Want more proof that these spikes are caused by the radar pointing at the sun? We can compute exactly when the spike will occur. Here's how:

The sun's path through the sky is very predictable given some knowledge about the time of year and the latitude and longitude of the point you're at. We often talk about the sun's position in the sky in terms of what is called the

*solar zenith angle*. This is the angle the sun is in the sky relative to its position at local noon. In terms of the solar zenith angle, 0 degrees is when the sun is at its highest point in the sky--local noon. +90 degrees is when the sun is setting on the western horizon and -90 degrees is when the sun in rising on the eastern horizon. Here's a diagram to help:

We know that at some point the sun will be at an angle such that the radar is pointing directly at it. The lowest elevation tilt on the NEXRAD radar systems (as of right now) is 0.5 degrees above horizontal. The lowest tilt is what's used to make all of those composite images and is the same as the radar image from Seattle I showed above. So, the question is--what will the solar zenith angle be such that a radar beam pointed at 0.5 degrees above horizontal will be pointed directly at the sun? Here's a modified (and slightly exaggerated--0.5 degrees is a rather small angle...) diagram to show how we can reason this out:

We know that if the radar was pointed at an elevation of zero degrees, it would be pointing straight horizontal. But that corresponds to a solar zenith angle of 90 degrees--right at sunset. If the radar is tilted 0.5 degrees above that, the corresponding solar zenith angle would be (90 degrees - 0.5 degrees) = 89.5 degrees. So we want to figure out at what time during the day the solar zenith angle will be 89.5 degrees. This should tell us exactly what time we expect the spike to appear on the radar.

There's a well-established formula to calculate the solar zenith angle in terms of some other quantities:

Where theta is the solar zenith angle, phi (the trident-sort of symbol) is the latitude, delta (the curly d) is something called the "solar declination angle" and h is the "local hour angle".

Well, latitude makes sense--we understand that one. The solar declination angle is the latitude at which the sun is directly overhead at noon on the day of interest. Because the earth is tilted this latitude changes throughout the year. On the equinoxes, the solar declination angle is zero degrees--the sun is directly overhead at noon on the equator (zero degrees latitude) on the equinoxes. But what about the rest of the year? There are several formulas to calculate the solar declination angle, making various degrees as approximations. If we assume that the earth's orbit is circular (which it isn't exactly, but it's very close...) then a commonly used-formula is:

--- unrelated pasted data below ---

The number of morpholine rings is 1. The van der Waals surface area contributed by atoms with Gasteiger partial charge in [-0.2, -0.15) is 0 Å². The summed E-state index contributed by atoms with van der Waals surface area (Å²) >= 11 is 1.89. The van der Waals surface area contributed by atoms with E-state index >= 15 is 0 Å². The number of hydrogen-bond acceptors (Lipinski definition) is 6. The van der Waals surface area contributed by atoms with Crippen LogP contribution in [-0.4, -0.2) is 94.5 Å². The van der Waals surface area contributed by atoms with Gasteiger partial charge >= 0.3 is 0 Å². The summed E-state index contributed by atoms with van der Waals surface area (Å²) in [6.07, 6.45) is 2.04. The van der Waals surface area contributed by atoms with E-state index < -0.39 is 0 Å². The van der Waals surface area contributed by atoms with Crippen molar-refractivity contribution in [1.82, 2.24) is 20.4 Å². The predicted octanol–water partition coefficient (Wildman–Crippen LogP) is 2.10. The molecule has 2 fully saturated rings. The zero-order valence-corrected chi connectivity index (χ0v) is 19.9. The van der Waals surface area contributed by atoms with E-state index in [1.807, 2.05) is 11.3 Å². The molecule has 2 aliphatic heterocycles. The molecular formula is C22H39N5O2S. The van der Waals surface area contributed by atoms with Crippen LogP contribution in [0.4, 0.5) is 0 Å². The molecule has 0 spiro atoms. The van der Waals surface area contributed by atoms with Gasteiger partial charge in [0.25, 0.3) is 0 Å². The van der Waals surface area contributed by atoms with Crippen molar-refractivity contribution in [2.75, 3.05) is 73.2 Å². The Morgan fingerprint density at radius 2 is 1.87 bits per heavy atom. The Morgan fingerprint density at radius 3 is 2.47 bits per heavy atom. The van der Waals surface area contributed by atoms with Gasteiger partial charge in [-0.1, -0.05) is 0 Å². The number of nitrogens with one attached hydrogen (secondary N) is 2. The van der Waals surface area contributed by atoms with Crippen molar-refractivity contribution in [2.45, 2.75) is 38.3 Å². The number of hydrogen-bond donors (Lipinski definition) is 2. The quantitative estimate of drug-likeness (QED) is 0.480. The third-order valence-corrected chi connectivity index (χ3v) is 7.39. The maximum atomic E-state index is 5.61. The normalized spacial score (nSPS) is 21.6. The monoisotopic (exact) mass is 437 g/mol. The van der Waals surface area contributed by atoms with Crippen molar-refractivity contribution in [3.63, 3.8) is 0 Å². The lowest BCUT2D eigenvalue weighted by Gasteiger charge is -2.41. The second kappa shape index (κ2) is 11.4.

Where the only thing you have to plug in is N, which is the

*ordinal day*of the year. Some people call this the "Julian Day", but technically that's not correct. This is simply the day of the year you're on if you started counting at 1 for January 1st and kept counting all the way up to 365 (or 366 if it's a leap year) on December 31. For instance, on May 12th of this year (when I grabbed those radar images above), it was the 132nd day of the year, so N=132. (Side note: the equation above actually makes a lot of sense if you know that the maximum solar declination angle (on the summer and winter solstices) is 23.44 degrees (which is also the tilt of the Earth's axis) and for every 365 days the earth makes one full 360 degree circle around the sun--hence the 360/365 fraction. I have no real explanation for the +10, though...). Anyhow, this formula makes that solar declination angle easy to figure out.